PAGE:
• The trustees, staff members, volunteers, and supporters are dedicated people who both love the museum and appreciate the seriousness of the challenges it faces. They're eager to make the institution more dynamic and welcoming.
  • The exhibition and educational programs are excellent and staff members are interested in increasing community participation and pursuing experimental methods.
  • While the museum has low visibility in some parts of the community, its overall image is positive. Many people I've talked with who have never visited or heard of the museum are curious and eager to get involved.
This is not to say it's going to be easy. Like museums of all kinds, the MAH has faced serious challenges in the past few years with regard to community relevance and financial sustainability. But in my conversations with staff, trustees, and the larger Santa Cruz community, I have become convinced that we are ready to overcome these challenges with some bold thinking and action. Last year, MAH trustees and staff members wrote a new strategic plan that positions the museum as a "thriving, central gathering place" that serves as the "intersection of art, history, ideas and culture" for the diverse folks in our county. I know as well as anyone that rhetoric about community engagement can get tossed around without follow through, but I see these phrases as mandates for action and I will take them seriously. I wholly intend to push as hard as we can to live up to what I see as a very exciting vision--one that I believe will lead us to both community and financial success.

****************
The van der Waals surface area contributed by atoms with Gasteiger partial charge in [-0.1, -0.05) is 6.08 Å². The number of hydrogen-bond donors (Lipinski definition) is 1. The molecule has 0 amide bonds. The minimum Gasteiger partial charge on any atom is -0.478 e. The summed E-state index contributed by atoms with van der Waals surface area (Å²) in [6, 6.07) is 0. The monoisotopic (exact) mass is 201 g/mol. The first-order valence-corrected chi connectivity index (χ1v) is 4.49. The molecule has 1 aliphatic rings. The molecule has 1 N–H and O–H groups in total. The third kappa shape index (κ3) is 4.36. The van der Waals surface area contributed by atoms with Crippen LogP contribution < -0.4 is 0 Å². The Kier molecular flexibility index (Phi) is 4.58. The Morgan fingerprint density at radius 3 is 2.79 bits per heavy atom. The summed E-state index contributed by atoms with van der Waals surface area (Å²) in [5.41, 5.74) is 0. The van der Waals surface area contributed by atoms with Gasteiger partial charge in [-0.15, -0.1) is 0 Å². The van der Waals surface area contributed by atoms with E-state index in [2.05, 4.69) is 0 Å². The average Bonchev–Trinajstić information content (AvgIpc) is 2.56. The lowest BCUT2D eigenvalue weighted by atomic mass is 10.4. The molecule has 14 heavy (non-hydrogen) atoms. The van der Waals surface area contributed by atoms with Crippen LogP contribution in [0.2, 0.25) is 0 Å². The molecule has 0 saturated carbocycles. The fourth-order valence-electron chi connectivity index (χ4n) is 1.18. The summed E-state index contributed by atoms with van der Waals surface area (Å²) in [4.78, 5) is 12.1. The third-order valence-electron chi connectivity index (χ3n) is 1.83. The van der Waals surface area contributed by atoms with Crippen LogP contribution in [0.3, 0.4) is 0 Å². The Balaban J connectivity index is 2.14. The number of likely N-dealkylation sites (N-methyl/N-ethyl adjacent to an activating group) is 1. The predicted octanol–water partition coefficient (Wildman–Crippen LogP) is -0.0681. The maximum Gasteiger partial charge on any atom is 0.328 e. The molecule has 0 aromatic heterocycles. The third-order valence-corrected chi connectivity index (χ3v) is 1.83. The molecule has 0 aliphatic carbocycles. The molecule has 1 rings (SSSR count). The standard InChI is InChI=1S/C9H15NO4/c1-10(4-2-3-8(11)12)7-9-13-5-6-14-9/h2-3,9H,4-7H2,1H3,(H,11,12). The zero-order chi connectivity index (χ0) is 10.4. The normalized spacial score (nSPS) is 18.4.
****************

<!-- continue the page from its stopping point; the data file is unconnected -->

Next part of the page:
I also believe that small and mid-sized museums are the leaders when it comes to innovation, particularly around participatory engagement. One of my frustrations working as a consultant is that I spend most of my time working with big organizations that function at a scale that requires a certain amount of automation and anonymity in the visitor experience. That's not to say my colleagues in large museums aren't well-intentioned--they are--but I'm eager to spend my days in a place where we can guarantee a personal interaction with everyone who walks in the door. I suspect that there are some new ways of working we may develop--around membership, communications, and guest service in particular--that might be very different from the industry standard. I believe that small museums are underrepresented in the national conversation, and I suspect they will be the true leaders in a cultural renaissance of the small and nimble.